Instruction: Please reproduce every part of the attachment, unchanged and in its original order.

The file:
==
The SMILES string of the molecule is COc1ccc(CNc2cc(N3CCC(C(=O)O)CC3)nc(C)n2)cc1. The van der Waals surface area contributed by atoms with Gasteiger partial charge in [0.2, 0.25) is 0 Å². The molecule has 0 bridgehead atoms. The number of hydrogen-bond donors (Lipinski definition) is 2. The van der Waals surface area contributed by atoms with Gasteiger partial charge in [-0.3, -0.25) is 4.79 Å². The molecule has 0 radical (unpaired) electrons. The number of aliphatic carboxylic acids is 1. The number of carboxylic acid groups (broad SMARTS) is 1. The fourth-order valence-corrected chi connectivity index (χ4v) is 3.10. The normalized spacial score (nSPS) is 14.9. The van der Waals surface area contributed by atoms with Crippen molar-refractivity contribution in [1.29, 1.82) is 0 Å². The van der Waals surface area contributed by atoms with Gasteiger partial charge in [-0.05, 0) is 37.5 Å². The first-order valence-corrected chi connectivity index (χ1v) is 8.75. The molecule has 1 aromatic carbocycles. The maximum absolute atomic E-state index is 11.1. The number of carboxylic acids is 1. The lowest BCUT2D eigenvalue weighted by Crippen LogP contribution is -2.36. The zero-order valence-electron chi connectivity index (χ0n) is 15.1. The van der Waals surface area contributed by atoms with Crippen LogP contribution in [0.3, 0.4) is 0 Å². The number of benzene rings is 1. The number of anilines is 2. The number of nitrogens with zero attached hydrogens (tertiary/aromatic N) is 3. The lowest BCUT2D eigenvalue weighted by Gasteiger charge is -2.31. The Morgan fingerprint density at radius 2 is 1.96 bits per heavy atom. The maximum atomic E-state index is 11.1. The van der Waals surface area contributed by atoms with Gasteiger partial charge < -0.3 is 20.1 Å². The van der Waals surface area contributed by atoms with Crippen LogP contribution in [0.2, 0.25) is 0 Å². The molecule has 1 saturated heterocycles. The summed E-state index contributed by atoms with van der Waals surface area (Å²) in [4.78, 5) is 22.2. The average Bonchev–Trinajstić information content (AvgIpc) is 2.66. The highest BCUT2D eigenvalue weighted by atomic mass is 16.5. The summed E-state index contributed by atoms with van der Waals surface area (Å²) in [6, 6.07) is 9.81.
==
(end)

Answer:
The SMILES string of the molecule is COc1ccc(CNc2cc(N3CCC(C(=O)O)CC3)nc(C)n2)cc1. The van der Waals surface area contributed by atoms with Gasteiger partial charge in [0.2, 0.25) is 0 Å². The molecule has 0 bridgehead atoms. The number of hydrogen-bond donors (Lipinski definition) is 2. The van der Waals surface area contributed by atoms with Gasteiger partial charge in [-0.3, -0.25) is 4.79 Å². The molecule has 0 radical (unpaired) electrons. The number of aliphatic carboxylic acids is 1. The number of carboxylic acid groups (broad SMARTS) is 1. The fourth-order valence-corrected chi connectivity index (χ4v) is 3.10. The normalized spacial score (nSPS) is 14.9. The van der Waals surface area contributed by atoms with Crippen molar-refractivity contribution in [1.29, 1.82) is 0 Å². The van der Waals surface area contributed by atoms with Gasteiger partial charge in [-0.05, 0) is 37.5 Å². The first-order valence-corrected chi connectivity index (χ1v) is 8.75. The molecule has 1 aromatic carbocycles. The maximum absolute atomic E-state index is 11.1. The number of carboxylic acids is 1. The lowest BCUT2D eigenvalue weighted by Crippen LogP contribution is -2.36. The zero-order valence-electron chi connectivity index (χ0n) is 15.1. The van der Waals surface area contributed by atoms with Crippen LogP contribution in [0.3, 0.4) is 0 Å². The number of benzene rings is 1. The number of anilines is 2. The number of nitrogens with zero attached hydrogens (tertiary/aromatic N) is 3. The lowest BCUT2D eigenvalue weighted by Gasteiger charge is -2.31. The Morgan fingerprint density at radius 2 is 1.96 bits per heavy atom. The maximum atomic E-state index is 11.1. The van der Waals surface area contributed by atoms with Gasteiger partial charge < -0.3 is 20.1 Å². The van der Waals surface area contributed by atoms with Crippen LogP contribution in [0.2, 0.25) is 0 Å². The molecule has 1 saturated heterocycles. The summed E-state index contributed by atoms with van der Waals surface area (Å²) in [4.78, 5) is 22.2. The average Bonchev–Trinajstić information content (AvgIpc) is 2.66. The highest BCUT2D eigenvalue weighted by atomic mass is 16.5. The summed E-state index contributed by atoms with van der Waals surface area (Å²) in [6, 6.07) is 9.81.